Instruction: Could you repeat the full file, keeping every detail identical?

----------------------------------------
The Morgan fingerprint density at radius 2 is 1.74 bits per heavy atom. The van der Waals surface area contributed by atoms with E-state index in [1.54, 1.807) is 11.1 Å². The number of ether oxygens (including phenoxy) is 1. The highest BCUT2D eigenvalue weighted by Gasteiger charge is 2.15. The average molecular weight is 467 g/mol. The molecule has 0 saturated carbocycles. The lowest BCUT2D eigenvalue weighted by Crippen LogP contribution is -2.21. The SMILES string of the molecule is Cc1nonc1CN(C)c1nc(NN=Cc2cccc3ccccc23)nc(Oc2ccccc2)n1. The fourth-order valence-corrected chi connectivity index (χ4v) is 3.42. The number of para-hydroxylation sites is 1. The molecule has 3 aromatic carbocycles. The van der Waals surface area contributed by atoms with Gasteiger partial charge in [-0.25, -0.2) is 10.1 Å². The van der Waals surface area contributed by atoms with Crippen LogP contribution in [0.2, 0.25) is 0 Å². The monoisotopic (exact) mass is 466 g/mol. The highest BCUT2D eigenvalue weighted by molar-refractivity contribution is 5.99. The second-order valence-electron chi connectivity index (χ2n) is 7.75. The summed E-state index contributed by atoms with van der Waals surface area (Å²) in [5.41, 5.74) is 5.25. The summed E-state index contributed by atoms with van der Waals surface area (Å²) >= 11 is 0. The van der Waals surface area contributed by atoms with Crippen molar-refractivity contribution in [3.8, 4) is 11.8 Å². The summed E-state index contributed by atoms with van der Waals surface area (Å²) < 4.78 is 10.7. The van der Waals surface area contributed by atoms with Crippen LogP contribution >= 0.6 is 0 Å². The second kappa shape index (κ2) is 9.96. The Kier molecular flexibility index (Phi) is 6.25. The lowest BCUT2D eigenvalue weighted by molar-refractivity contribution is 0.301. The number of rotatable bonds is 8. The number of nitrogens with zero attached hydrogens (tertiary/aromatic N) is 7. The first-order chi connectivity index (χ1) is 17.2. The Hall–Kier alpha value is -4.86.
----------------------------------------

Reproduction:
The Morgan fingerprint density at radius 2 is 1.74 bits per heavy atom. The van der Waals surface area contributed by atoms with E-state index in [1.54, 1.807) is 11.1 Å². The number of ether oxygens (including phenoxy) is 1. The highest BCUT2D eigenvalue weighted by Gasteiger charge is 2.15. The average molecular weight is 467 g/mol. The molecule has 0 saturated carbocycles. The lowest BCUT2D eigenvalue weighted by Crippen LogP contribution is -2.21. The SMILES string of the molecule is Cc1nonc1CN(C)c1nc(NN=Cc2cccc3ccccc23)nc(Oc2ccccc2)n1. The fourth-order valence-corrected chi connectivity index (χ4v) is 3.42. The number of para-hydroxylation sites is 1. The molecule has 3 aromatic carbocycles. The van der Waals surface area contributed by atoms with Gasteiger partial charge in [-0.25, -0.2) is 10.1 Å². The van der Waals surface area contributed by atoms with Crippen LogP contribution in [0.2, 0.25) is 0 Å². The monoisotopic (exact) mass is 466 g/mol. The highest BCUT2D eigenvalue weighted by molar-refractivity contribution is 5.99. The second-order valence-electron chi connectivity index (χ2n) is 7.75. The summed E-state index contributed by atoms with van der Waals surface area (Å²) in [5.41, 5.74) is 5.25. The summed E-state index contributed by atoms with van der Waals surface area (Å²) >= 11 is 0. The van der Waals surface area contributed by atoms with Crippen molar-refractivity contribution in [3.8, 4) is 11.8 Å². The summed E-state index contributed by atoms with van der Waals surface area (Å²) < 4.78 is 10.7. The van der Waals surface area contributed by atoms with Crippen LogP contribution >= 0.6 is 0 Å². The second kappa shape index (κ2) is 9.96. The Kier molecular flexibility index (Phi) is 6.25. The lowest BCUT2D eigenvalue weighted by molar-refractivity contribution is 0.301. The number of rotatable bonds is 8. The number of nitrogens with zero attached hydrogens (tertiary/aromatic N) is 7. The first-order chi connectivity index (χ1) is 17.2. The Hall–Kier alpha value is -4.86.